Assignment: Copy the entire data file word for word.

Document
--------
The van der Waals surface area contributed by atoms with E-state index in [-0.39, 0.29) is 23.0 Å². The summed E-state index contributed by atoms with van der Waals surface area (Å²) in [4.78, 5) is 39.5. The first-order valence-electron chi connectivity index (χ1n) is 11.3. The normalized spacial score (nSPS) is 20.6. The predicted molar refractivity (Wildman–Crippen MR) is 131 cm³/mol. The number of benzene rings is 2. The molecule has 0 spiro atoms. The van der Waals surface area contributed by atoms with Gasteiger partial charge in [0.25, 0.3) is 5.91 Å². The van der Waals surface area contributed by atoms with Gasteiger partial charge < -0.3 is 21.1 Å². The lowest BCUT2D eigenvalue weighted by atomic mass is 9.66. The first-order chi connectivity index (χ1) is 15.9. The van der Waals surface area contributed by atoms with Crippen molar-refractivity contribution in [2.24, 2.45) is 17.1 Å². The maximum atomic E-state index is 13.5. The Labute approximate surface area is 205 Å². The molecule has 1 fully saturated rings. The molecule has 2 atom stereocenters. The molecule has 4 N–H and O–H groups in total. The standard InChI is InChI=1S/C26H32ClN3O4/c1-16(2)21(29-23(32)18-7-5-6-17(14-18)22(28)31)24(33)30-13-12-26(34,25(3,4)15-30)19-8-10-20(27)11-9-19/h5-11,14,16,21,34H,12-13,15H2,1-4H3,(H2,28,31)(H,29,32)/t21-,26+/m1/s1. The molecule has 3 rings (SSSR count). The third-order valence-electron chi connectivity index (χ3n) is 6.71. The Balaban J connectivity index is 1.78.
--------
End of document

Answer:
The van der Waals surface area contributed by atoms with E-state index in [-0.39, 0.29) is 23.0 Å². The summed E-state index contributed by atoms with van der Waals surface area (Å²) in [4.78, 5) is 39.5. The first-order valence-electron chi connectivity index (χ1n) is 11.3. The normalized spacial score (nSPS) is 20.6. The predicted molar refractivity (Wildman–Crippen MR) is 131 cm³/mol. The number of benzene rings is 2. The molecule has 0 spiro atoms. The van der Waals surface area contributed by atoms with Gasteiger partial charge in [0.25, 0.3) is 5.91 Å². The van der Waals surface area contributed by atoms with Gasteiger partial charge < -0.3 is 21.1 Å². The lowest BCUT2D eigenvalue weighted by atomic mass is 9.66. The first-order chi connectivity index (χ1) is 15.9. The van der Waals surface area contributed by atoms with Crippen molar-refractivity contribution in [2.24, 2.45) is 17.1 Å². The maximum atomic E-state index is 13.5. The Labute approximate surface area is 205 Å². The molecule has 1 fully saturated rings. The molecule has 2 atom stereocenters. The molecule has 4 N–H and O–H groups in total. The standard InChI is InChI=1S/C26H32ClN3O4/c1-16(2)21(29-23(32)18-7-5-6-17(14-18)22(28)31)24(33)30-13-12-26(34,25(3,4)15-30)19-8-10-20(27)11-9-19/h5-11,14,16,21,34H,12-13,15H2,1-4H3,(H2,28,31)(H,29,32)/t21-,26+/m1/s1. The molecule has 3 rings (SSSR count). The third-order valence-electron chi connectivity index (χ3n) is 6.71. The Balaban J connectivity index is 1.78.